The word “Cretan” means (not surprisingly) an inhabitant of Crete. But it also means an uncouth, uneducated person as in:
“When we were in Moscow I tried taking Billy to the Bolshoi Ballet but the Cretan listened to his heavy metal garbage the whole time on his iPod.”
So the word “Cretan” in fact doubles as a racial slur not unlike calling someone a “Jew” as a way of impugning thriftiness. [Author’s note: This is in fact incorrect. I incorrectly conflated “Cretin” and “Cretan”.]
From where does this racial slur originate? It comes, apparently, from the sixth century BC Cretan philosopher Epimenides, though much of what we know of him is shrouded in the mythical mists of ancient history. But one thing is clear: the slurring of Cretans got an enormous shot in the arm from none other than the Apostle Paul and the Letter of Titus for which he has traditionally been considered the author.
Titus consists of Paul providing Titus with direction in his ministry in Crete. Paul writes: “The reason I left you in Crete was that you might put in order what was left unfinished and appoint elders in every town, as I directed you.” (1:5) However, things have not been going as Paul (and Titus) had hoped. Paul provides a quick rundown of the problems:
“For there are many rebellious people, full of meaningless talk and deception, especially those of the circumcision group. They must be silenced, because they are disrupting whole households by teaching things they ought not to teach—and that for the sake of dishonest gain.” (1:10-11)
Why is it, one might wonder, that there is so much rebellion, meaningless talk and deception among the congregation of Crete? Paul goes on to explain to Titus:
“One of Crete’s own people has said it: ‘Cretans are always liars, evil brutes, lazy gluttons.’This saying is true. Therefore rebuke them sharply, so that they will be sound in the faith.” (1:12-13)
Did Paul just say what I thought he said? Let’s put this into a contemporary context. Imagine you have a senior pastor writing to a junior pastor who has just begun a ministry among a Creole community in New Orleans. Things are not going well so the senior pastor writes to the junior pastor these words of explanation and encouragement:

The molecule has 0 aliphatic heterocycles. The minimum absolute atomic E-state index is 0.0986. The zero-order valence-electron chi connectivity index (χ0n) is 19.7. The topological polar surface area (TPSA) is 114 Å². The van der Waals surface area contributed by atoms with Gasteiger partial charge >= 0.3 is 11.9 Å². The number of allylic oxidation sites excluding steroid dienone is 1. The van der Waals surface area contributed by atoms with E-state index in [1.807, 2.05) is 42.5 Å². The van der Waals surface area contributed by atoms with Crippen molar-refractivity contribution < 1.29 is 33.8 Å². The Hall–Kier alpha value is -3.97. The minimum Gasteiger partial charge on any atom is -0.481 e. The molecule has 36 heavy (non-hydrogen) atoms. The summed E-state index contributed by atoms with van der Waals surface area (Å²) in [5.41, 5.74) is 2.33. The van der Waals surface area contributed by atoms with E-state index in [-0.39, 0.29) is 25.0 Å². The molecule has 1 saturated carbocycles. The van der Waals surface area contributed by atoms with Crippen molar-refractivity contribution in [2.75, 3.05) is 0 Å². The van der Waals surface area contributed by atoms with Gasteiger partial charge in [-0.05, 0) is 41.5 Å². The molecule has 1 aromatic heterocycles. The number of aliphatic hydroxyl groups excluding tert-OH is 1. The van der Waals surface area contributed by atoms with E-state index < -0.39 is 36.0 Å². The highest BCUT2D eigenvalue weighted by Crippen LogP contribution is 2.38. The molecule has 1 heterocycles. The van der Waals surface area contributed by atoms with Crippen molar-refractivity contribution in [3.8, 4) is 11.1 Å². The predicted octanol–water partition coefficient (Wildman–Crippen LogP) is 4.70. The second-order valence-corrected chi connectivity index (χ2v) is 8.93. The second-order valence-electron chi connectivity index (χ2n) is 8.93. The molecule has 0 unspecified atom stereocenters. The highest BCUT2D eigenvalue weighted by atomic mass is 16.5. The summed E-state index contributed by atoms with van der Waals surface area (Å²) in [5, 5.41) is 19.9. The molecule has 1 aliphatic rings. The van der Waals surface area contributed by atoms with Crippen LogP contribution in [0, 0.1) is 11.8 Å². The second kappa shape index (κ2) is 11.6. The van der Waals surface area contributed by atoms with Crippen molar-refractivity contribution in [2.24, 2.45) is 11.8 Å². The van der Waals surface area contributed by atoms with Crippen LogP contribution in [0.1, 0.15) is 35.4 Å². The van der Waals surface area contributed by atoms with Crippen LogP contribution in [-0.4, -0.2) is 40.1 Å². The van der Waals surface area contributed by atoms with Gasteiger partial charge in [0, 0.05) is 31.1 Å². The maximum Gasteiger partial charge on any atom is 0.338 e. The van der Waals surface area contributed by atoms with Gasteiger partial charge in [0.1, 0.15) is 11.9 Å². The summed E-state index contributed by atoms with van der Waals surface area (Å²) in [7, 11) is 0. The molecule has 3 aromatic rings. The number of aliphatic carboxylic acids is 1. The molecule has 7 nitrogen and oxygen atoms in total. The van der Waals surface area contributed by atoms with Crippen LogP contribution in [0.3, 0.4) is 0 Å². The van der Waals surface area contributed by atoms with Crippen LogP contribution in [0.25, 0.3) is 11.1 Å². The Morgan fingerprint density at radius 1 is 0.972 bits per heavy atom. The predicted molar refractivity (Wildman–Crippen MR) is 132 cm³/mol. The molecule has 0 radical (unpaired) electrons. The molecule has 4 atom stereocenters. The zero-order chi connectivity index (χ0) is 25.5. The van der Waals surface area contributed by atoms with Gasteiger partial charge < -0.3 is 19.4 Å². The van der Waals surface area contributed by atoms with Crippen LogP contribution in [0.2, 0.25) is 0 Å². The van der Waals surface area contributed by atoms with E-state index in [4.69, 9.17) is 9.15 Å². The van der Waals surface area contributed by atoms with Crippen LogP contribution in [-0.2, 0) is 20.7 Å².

“One of the Creole’s own prophets has said it: Creoles are always liars, evil brutes, lazy gluttons.’This saying is true. Therefore rebuke them sharply, so that they will be sound in the faith.”
What? Are you joking? This would be considered by everybody a morally indefensible racist slur. It would also be extraordinarily bad advice to think that when things start going wrong in a congregation you blame the problems on the predominant race (or gender, or age,or socio-economic class) of the congregants!
Think about that as you contemplate this definition of the inerrancy of the Bible from the Chicago Statement on Biblical Inerrancy:
“Being wholly and verbally God-given, Scripture is without error or fault in all its teaching, no less in what it states about God’s acts in creation, about the events of world history, and about its own literary origins under God, than in its witness to God’s saving grace in individual lives.”
The person who wants to affirm this statement surely has a problem with Titus 1:12-13 because Paul has just given advice which is racist, evil and pastorally very bad.
So where does one go from here? I would plead with inerrantists not to go the embarrassing route of attempting to defend Paul’s statement with the suggestion that maybe Cretans really were all liars, evil brutes and lazy gluttons. I would also discourage people from saying “Let’s forget about that altogether and just talk about the fascinating ‘liar paradox’ that is embedded in Epimenides’ statement.” That is an interesting topic, but not germane to the present discussion.
Here’s another option. We return to the Chicago Statement’s declaration that “Scripture is without error or fault in all its teaching” and ask ourselves: What is scripture teaching here? We know that what Paul was teaching is false, but is scripture teaching what Paul is teaching? What if we thought of this in an entirely different way in which the morally flawed but very human advice of one beleaguered pastor to another is divinely appropriated to provide a mirror to our own failings. Isn’t this a vivid portrayal of human nature on display? Remember Adam’s pathetic defense of his actions in Genesis 3:12? “The woman you put here with me—she gave me some fruit from the tree, and I ate it.” When you read that you want to take the guy by the shoulders and shake him: “Dude, take responsibility for your own actions!” But that’s what we do: when we mess up we resort to blaming others.
And it looks like that is what Paul is doing here too. He advises Titus that when things don’t go as planned you content yourself with slurring the inferior moral and intellectual character of the race to which you are “ministering”. Yikes! So in this instance Paul shows us what not to do and what advice not to give.
There is indeed an inspiring and instructive lesson here for those who are looking to find it.